Experimental investigation of Li-phosphate replacement by apatite
The transition to green and renewable energy and the associated requirement for energy storage solutions drive the current increase in lithium demand. Lithium is predominantly mined from saline brines in South America and spodumene-bearing pegmatites, with Western Australia currently being the world’s most active producer. Li brine mining involves evaporation of the liquid with typical concentrations of few 100 μg g-1, whereas hard rock mining of Lirich spodumene (>3.7 wt.% Li) requires energy intensive extraction methods with concentrated acids. However, used Li ion batteries (LIBs) typically contain 5-7 wt.% Li as phosphate compounds and have been identified as additional Li resource that has thus far received surprisingly little attention. The reason for the relatively limited efforts to recycle Li from LIBs is the limited information available about subsequent processing of the Li3PO4 (Song & Zhao, 2018; Sep.& Pur. Tech.).
The proposed project will contribute to closing this knowledge gap by experimentally investigating the replacement of Li3PO4 (and optionally LiFe2+PO4) by apatite (Ca3(PO4)2). The rationale behind this approach is the much lower solubility of apatite (~20 mg L-1 at 20°C) compared to Li-phosphate (~370 mg L-1 at 20°C), suggesting that apatite precipitation is favourable and will release Li into the fluid from where it can be precipitated as LiCO3 for further processing. The anticipated project outcomes are the rate constant and activation energy of the Li- to Ca-apatite replacement reaction, required for temperature extrapolation in e.g. industrial application.
Proposed course plan during the master's degree (60 ECTS):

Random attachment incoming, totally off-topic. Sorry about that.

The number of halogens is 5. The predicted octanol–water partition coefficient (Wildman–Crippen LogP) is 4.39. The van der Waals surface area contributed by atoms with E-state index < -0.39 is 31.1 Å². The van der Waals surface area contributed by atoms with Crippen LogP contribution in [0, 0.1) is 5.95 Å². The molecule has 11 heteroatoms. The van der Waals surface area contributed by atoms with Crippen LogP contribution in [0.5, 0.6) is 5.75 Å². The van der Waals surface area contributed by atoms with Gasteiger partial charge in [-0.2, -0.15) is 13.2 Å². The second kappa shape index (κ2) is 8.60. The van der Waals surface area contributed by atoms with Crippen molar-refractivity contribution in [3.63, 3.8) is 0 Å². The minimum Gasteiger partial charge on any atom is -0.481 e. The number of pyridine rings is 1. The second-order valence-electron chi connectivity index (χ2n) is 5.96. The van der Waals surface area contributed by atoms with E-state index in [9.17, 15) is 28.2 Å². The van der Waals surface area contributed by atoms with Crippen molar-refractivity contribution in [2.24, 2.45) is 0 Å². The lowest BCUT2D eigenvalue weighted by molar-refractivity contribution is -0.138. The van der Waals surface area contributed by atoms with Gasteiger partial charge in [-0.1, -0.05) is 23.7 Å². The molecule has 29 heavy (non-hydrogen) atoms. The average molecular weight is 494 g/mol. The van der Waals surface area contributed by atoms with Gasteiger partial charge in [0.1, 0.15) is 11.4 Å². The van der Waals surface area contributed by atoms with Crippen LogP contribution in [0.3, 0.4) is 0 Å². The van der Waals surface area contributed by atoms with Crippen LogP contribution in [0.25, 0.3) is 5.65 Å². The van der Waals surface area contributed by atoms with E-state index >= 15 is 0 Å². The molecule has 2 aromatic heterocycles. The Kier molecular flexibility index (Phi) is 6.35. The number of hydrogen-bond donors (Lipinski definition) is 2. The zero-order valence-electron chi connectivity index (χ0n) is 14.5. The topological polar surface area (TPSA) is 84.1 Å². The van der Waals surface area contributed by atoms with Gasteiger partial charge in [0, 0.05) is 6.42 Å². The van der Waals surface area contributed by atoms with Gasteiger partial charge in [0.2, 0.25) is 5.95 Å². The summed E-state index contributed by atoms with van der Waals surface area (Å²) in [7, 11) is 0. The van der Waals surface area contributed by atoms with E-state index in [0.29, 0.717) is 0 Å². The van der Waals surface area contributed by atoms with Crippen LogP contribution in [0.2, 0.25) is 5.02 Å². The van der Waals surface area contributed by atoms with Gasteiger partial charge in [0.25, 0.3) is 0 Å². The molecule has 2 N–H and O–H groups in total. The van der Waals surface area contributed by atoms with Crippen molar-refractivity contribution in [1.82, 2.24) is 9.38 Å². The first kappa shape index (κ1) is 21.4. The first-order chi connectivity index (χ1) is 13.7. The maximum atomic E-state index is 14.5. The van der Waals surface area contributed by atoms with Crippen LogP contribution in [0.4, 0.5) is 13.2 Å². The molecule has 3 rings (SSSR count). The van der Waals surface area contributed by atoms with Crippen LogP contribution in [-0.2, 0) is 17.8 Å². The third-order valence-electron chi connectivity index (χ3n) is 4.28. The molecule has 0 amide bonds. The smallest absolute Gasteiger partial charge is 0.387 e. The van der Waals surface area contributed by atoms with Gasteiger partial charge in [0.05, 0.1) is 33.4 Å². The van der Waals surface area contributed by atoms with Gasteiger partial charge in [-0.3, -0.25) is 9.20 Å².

GEOV241 Microscopy (10 pts)
GEOV242 Igneous and metamorphic petrology (10pts)
GEOV243 Environmental geochemistry (10pts)
GEOV251 Advanced Structural Geology (10 pts)
GEOV300 Selected Topics in Geoscience (5 pts)
GEOV342 The geochemical toolbox (10 pts)
GEOV370 The energy transition: status, challenges and opportunities (5 pts)
The student should have a keen interest in laboratory and analytical work and be comfortable with handling small quantities (< 20 mL) of mild acidic and/or basic fluids. Personal protective equipment (PPE) and detailed instructions will be provided.
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Experiments will be conducted in available, simple, closed system batch reactors at three different temperatures (e.g. 100, 150 and 200°C) and for different durations in Ca-bearing reactive fluid. Reaction progress will be determined on recovered solids by X-ray diffractometry (XRD). This will provide the necessary data to calculate rate constants and activation energies using the time-to-a-given-fraction method. Fluid Li and Ca concentrations will be quantified by ICPOES (optical emission spectrometry) and solid reaction products will be characterized by scanning electron microscopy (SEM) and laser Raman spectroscopy.